**A much more rapid, extensive expansion of the fungus to the surrounding anatomy is classic
 +
**Can spread to orbits, oropharynx, nasopharynx, brain, nearby vasculature leading to → [[vision loss|vision changes]], nasopharyngeal and oropharyngeal ulceration or eschars, facial edema/pain, [[cranial nerve palsies|cranial nerve deficits]], [[headache]]
 +
**Black palatal discoloration indicates palatal necrosis
  
-DM
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==Differential Diagnosis==
 +
{{Rhinorrhea}}
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{{Headache DDX}}
  
-HIV
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==Evaluation==
 +
*Can be clinical diagnosis - early diagnosis is critical to limiting spread of disease
 +
*CT scan of sinuses with IV contrast can assist with diagnosis and surgical planning
 +
*Histopathology is confirmatory
  
-Neutropenic
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==Management==
 +
*Emergent ENT consult for OR debridement (definitive treatment)
 +
*Start [[Amphotericin B]] 1mg/kg IV<ref name="Motaleb" /> '''OR'''
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**Liposomal [[Amphotericin B]] 5-10mg/kg<ref name="Bellazreg">Bellazreg F, Hattab Z, Meksi S, et al. Outcome of mucormycosis after treatment: report of five cases. New Microbes and New Infections. 2015;6:49-52. doi:10.1016/j.nmni.2014.12.002.</ref>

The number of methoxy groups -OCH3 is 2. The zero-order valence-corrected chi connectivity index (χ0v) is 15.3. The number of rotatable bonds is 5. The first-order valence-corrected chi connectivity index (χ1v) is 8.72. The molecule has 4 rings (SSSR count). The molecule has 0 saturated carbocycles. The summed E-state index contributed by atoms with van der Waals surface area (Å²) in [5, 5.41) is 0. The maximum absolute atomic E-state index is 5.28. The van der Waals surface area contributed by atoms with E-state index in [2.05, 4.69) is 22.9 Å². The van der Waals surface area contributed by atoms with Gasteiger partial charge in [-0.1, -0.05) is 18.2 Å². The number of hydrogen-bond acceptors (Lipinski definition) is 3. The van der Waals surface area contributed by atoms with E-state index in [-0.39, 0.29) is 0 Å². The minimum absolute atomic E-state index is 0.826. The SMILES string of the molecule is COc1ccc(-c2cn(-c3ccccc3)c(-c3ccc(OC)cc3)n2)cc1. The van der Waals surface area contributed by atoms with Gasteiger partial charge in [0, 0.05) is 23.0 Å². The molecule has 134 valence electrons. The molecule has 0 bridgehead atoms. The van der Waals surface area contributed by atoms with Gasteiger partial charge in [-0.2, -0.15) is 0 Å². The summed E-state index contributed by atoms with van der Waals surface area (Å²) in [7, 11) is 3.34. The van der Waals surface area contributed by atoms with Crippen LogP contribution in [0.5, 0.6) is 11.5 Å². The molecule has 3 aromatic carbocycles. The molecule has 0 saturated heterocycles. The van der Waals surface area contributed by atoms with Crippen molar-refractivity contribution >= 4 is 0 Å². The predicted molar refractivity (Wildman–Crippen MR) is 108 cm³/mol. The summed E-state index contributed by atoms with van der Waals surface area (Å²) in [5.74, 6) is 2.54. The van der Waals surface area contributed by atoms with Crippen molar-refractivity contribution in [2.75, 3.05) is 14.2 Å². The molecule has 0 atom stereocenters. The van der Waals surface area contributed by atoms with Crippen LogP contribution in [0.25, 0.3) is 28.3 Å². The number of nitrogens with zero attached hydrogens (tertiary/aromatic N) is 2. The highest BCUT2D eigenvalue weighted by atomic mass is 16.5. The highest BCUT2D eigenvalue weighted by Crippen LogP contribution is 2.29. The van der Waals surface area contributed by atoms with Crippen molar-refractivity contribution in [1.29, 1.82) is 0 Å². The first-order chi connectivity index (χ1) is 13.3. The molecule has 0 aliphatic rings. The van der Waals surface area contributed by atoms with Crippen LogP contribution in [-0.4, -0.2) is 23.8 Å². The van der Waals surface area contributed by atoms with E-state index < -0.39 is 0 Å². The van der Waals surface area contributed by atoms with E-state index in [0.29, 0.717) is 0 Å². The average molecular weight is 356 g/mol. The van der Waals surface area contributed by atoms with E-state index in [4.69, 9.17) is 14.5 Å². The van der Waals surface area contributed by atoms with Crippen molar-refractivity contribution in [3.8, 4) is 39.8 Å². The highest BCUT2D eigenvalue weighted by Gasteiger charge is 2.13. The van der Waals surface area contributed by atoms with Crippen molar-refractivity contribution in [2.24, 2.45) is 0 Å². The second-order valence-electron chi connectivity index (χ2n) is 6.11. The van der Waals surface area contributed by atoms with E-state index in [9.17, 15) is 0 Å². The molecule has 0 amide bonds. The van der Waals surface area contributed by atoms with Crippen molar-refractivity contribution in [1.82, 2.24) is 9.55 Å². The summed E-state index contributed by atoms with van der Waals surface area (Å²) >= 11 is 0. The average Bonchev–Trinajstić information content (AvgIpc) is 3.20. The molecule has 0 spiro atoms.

+
*Aggressive resuscitation, airway management, and supportive care while in ED.
 +
*Hyperbaric oxygen therapy<ref name="Mohamed" /> and iron chelation (iron is required for fungal growth) may also help.<ref name="Motaleb" />
 +
**Do not use deferoxamine (can worsen disease caused by certain fungal genera) - deferiprone is preferred
  
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==See Also==
 
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*[[Fungal Infections]]
==Pathophysiology==
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*[[Antifungals]]
 
 
 
 
Most commonly affects paranasal sinuses (rhinocerebral mucormycosis)
 
 
 
Pulmonary
 
 
 
GI
 
 
 
CNS
 
 
 
 
 
 
==Si/Sy==
 
 
 
 
 
Rhinocerebral: mimics acute bacterial sinusitis, however a much more rapid, extensive expansion of the fungus to the surrounding anatomy is classic
 
 
 
Can spread to orbits, oropharynx, nasopharynx, brain, nearby vasculature leading to:
 
 
 
Vision changes
 
 
 
Nasopharyngeal and oropharyngeal ulceration or eschars
 
 
 
Facial edema, pain
 
 
 
Cranial nerve deficits
 
 
 
Headache
 
 
 
 
 
 
==W/U==
 
 
 
 
 
CT scan of sinuses
 
 
 
 
 
 
==Treatment==
 
 
 
 
 
Adjunctive: Amphotericin B (1mgkg/d IV)
 
 
 
Definitive: Prompt surgical consultation --> debridement
 
 
 
 
 
 
==Prognosis==
 
 
 
 
 
Mortality 30-90%
 
 
 
 
 
 
 
  
 +
==External Links==
  
  
 +
==References==
 +
<references/>
  
 +
[[Category:ENT]]
 
[[Category:ID]]
 
[[Category:ID]]

Latest revision as of 03:41, 8 March 2021

Background